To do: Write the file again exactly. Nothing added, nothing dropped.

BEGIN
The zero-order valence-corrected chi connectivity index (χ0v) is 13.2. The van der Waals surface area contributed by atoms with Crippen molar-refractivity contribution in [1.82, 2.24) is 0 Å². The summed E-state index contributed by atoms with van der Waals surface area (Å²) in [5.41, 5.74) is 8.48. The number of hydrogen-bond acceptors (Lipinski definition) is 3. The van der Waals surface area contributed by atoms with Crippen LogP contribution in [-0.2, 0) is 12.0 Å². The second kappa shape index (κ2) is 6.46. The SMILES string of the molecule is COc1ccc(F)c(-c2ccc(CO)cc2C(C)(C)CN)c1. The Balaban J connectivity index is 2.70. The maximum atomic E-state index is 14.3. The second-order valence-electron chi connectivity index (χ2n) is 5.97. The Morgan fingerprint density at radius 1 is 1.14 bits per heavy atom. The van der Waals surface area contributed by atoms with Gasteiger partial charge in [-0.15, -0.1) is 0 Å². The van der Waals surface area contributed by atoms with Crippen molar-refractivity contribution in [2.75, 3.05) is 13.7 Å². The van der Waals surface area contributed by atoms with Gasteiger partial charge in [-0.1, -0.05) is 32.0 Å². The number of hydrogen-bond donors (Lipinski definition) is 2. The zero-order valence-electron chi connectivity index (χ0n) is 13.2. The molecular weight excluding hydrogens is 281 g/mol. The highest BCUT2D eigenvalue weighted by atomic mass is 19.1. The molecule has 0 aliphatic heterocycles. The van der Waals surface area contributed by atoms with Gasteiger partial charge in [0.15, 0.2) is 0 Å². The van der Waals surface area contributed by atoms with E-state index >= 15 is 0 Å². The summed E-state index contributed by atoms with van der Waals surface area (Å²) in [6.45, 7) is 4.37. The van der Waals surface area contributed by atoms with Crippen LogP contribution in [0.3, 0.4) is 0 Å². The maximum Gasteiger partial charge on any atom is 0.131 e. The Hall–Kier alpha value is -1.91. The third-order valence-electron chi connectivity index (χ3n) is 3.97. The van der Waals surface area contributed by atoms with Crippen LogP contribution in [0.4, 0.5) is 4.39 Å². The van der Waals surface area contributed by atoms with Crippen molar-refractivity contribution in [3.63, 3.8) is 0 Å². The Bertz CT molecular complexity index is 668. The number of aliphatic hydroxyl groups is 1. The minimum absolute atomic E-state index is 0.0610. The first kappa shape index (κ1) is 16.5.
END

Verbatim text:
The zero-order valence-corrected chi connectivity index (χ0v) is 13.2. The van der Waals surface area contributed by atoms with Crippen molar-refractivity contribution in [1.82, 2.24) is 0 Å². The summed E-state index contributed by atoms with van der Waals surface area (Å²) in [5.41, 5.74) is 8.48. The number of hydrogen-bond acceptors (Lipinski definition) is 3. The van der Waals surface area contributed by atoms with Crippen LogP contribution in [-0.2, 0) is 12.0 Å². The second kappa shape index (κ2) is 6.46. The SMILES string of the molecule is COc1ccc(F)c(-c2ccc(CO)cc2C(C)(C)CN)c1. The Balaban J connectivity index is 2.70. The maximum atomic E-state index is 14.3. The second-order valence-electron chi connectivity index (χ2n) is 5.97. The Morgan fingerprint density at radius 1 is 1.14 bits per heavy atom. The van der Waals surface area contributed by atoms with Gasteiger partial charge in [-0.15, -0.1) is 0 Å². The van der Waals surface area contributed by atoms with Crippen molar-refractivity contribution in [2.75, 3.05) is 13.7 Å². The van der Waals surface area contributed by atoms with Gasteiger partial charge in [-0.1, -0.05) is 32.0 Å². The number of hydrogen-bond donors (Lipinski definition) is 2. The zero-order valence-electron chi connectivity index (χ0n) is 13.2. The molecular weight excluding hydrogens is 281 g/mol. The highest BCUT2D eigenvalue weighted by atomic mass is 19.1. The molecule has 0 aliphatic heterocycles. The van der Waals surface area contributed by atoms with Gasteiger partial charge in [0.15, 0.2) is 0 Å². The van der Waals surface area contributed by atoms with E-state index >= 15 is 0 Å². The summed E-state index contributed by atoms with van der Waals surface area (Å²) in [6.45, 7) is 4.37. The van der Waals surface area contributed by atoms with Crippen LogP contribution in [0.3, 0.4) is 0 Å². The maximum Gasteiger partial charge on any atom is 0.131 e. The Hall–Kier alpha value is -1.91. The third-order valence-electron chi connectivity index (χ3n) is 3.97. The van der Waals surface area contributed by atoms with Crippen LogP contribution in [0.4, 0.5) is 4.39 Å². The van der Waals surface area contributed by atoms with Crippen molar-refractivity contribution in [3.63, 3.8) is 0 Å². The Bertz CT molecular complexity index is 668. The number of aliphatic hydroxyl groups is 1. The minimum absolute atomic E-state index is 0.0610. The first kappa shape index (κ1) is 16.5.